Mar 2003

Pay attention to James Schamus and with luck, maybe you'll be as successful as him. He is the co-president of Focus Features--you know, that production/distribution company that put out The Ice Storm, Crouching Tiger, Hidden Dragon, Far From Heaven, and The Pianist. He's considered a prolific screenwriter, and he has a few producer credits to his name as well. All that aside, he is an incredible professor with an extensive background in film theory. Kinda makes you think--someone who knows this much about classical film theory can put it to use and work with Ang Lee to pen The Ice Storm and Crouching Tiger, Hidden Dragon? He makes the material--some of it can get a bit heavy-handed at times--quite understandable. He also likes to chat up the audience for the first ten minutes of class, asking what movies everybody's been seeing and if they liked them and whatnot. He actually very interested in student responses to new releases--not only to incite some discussion about recent films but also to get some imput in terms of his role in the film business. All around great professor in the film department, and I highly recommend him. Why the hell can't they kick Milena Jelinek out and have Schamus teach Script Analysis I don't know!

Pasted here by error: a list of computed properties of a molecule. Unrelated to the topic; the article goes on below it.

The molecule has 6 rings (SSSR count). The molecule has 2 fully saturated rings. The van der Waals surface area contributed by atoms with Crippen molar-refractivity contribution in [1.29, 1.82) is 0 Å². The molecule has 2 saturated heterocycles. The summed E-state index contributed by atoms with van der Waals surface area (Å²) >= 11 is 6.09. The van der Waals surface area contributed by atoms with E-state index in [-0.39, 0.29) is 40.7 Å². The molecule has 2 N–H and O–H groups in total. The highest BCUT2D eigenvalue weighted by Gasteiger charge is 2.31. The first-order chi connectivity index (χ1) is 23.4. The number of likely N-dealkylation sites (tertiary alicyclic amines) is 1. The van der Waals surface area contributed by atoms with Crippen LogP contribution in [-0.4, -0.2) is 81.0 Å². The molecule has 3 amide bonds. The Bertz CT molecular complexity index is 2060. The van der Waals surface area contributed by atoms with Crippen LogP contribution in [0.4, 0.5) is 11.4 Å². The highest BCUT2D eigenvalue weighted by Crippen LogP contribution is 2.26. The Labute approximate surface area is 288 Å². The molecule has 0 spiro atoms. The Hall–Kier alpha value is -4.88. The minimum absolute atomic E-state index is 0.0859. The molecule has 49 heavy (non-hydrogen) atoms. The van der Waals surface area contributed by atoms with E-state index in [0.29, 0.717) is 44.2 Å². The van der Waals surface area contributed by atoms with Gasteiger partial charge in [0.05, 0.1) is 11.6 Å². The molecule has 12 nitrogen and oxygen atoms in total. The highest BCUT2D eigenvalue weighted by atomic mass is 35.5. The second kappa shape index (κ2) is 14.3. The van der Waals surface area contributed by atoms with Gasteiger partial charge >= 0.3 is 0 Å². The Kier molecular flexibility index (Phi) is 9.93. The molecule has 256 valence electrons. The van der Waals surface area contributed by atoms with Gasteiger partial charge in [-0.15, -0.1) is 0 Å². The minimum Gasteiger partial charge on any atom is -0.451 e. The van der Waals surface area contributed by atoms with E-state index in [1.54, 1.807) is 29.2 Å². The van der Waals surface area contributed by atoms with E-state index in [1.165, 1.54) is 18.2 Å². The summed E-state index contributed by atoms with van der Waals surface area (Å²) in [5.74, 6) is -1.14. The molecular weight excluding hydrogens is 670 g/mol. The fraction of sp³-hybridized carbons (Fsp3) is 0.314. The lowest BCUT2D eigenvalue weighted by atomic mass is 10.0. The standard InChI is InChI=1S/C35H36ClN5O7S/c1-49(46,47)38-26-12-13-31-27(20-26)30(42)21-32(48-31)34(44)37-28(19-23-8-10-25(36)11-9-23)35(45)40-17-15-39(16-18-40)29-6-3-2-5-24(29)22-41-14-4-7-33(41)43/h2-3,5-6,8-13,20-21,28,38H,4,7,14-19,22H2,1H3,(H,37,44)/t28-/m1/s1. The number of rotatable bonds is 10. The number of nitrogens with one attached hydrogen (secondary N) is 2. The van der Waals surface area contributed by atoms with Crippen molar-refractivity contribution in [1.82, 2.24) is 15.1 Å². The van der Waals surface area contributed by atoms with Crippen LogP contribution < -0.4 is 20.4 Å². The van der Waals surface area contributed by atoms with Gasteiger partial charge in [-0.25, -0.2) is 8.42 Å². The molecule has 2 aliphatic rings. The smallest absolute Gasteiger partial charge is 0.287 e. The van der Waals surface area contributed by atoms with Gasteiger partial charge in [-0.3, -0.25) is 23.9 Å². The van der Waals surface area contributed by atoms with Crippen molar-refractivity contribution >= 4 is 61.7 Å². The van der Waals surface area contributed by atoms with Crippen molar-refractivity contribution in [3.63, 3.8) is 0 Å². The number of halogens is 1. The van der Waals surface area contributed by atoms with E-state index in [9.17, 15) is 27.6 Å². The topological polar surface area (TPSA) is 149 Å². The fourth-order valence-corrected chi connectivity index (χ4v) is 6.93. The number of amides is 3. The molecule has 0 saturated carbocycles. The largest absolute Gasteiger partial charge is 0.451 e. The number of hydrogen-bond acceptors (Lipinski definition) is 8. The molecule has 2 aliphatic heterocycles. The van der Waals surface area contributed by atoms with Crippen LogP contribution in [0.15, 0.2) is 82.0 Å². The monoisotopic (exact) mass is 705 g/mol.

Jan 2003

Schamus is flat-out brilliant, probably the best teacher I've ever had. The class is incredibly hard to get into--he only takes about a dozen people--but do whatever you can. It doesn't seem to have much to do with film at first. (Not to mention the 300 brain-cauterizing pages of Kant that are the core of the whole affair.) Patience. By the end, it all comes together in amazing ways--and the class turns into a little community.